South Carolina Senate Race Update: Lindsey Graham Not Getting Help From Donald Trump As Race Remains Tight
As Sen. Lindsey Graham prepares for one of the most difficult races of his political career, observers have noted the conspicuous absence of a potentially powerful ally on the campaign trail — Donald Trump.
Graham is set to face off against Democratic challenger Jaime Harrison in a hotly contested U.S. Senate race in South Carolina, with polls showing the pair deadlocked in the final days. As The Daily Beast wrote, Graham does not appear to be getting much help from the Republican Party’s top member.
The report noted the senator has turned from a vocal critic of Trump to one of his staunchest allies, often invoking their relationship while on the campaign trail. But Trump has not returned the favor, making no appearances to support Graham’s bid for re-election.
The senator did receive some help from the White House as the race nears its final days, but it was Mike Pence who stumped for him. The report added Trump isn’t expected to make any visits to the Palmetto State in the remaining days, either.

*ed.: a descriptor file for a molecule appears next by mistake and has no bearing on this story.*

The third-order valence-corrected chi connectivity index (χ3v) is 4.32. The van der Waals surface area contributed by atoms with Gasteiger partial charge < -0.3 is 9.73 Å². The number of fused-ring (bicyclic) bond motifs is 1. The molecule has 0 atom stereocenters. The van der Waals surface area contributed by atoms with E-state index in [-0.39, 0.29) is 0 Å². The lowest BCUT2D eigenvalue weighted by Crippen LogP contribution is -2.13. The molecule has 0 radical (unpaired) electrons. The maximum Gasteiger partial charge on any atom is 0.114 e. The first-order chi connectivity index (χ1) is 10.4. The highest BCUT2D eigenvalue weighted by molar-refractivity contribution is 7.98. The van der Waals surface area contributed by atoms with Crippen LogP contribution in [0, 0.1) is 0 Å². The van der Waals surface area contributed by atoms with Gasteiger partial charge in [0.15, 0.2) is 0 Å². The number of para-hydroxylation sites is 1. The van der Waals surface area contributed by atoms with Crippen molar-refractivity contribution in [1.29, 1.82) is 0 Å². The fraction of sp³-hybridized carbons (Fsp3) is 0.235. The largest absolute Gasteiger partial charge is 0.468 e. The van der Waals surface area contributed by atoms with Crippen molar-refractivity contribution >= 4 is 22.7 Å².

“On one level, Trump’s absence from South Carolina may seem unusual,” The Daily Beast reported. “Graham not only votes with Trump but golfs with Trump, and he has been perhaps his most visible defender in the Senate, where he’s frequently asked by reporters for special insights into the president’s various plans and moods. And the president has traveled across the country to stump for Senate candidates who are far less close to him than Graham.”
The report went on to note that Trump himself is locked in a tight race with Democratic challenger Joe Biden, leading him to spend the majority of his time in battleground states while ignoring more reliably red states like South Carolina. With Biden polling close in more traditional GOP strongholds like Georgia and Texas, the president has been forced to spend time in both states, so there is even less time for him to hit the campaign trail for allies like Graham.
Graham’s race has attracted some national attention, with many on the left aiming to help unseat him for his vocal support of Trump and his role in pushing the nomination of Amy Coney Barrett to the Supreme Court, a sharp reversal from 2016 when he said that Republicans should not push forward a nominee for Barack Obama in the final months before an election.
Harrison has seen a strong fundraising boost, smashing records for a Senate candidate and attracting support from a number of national figures.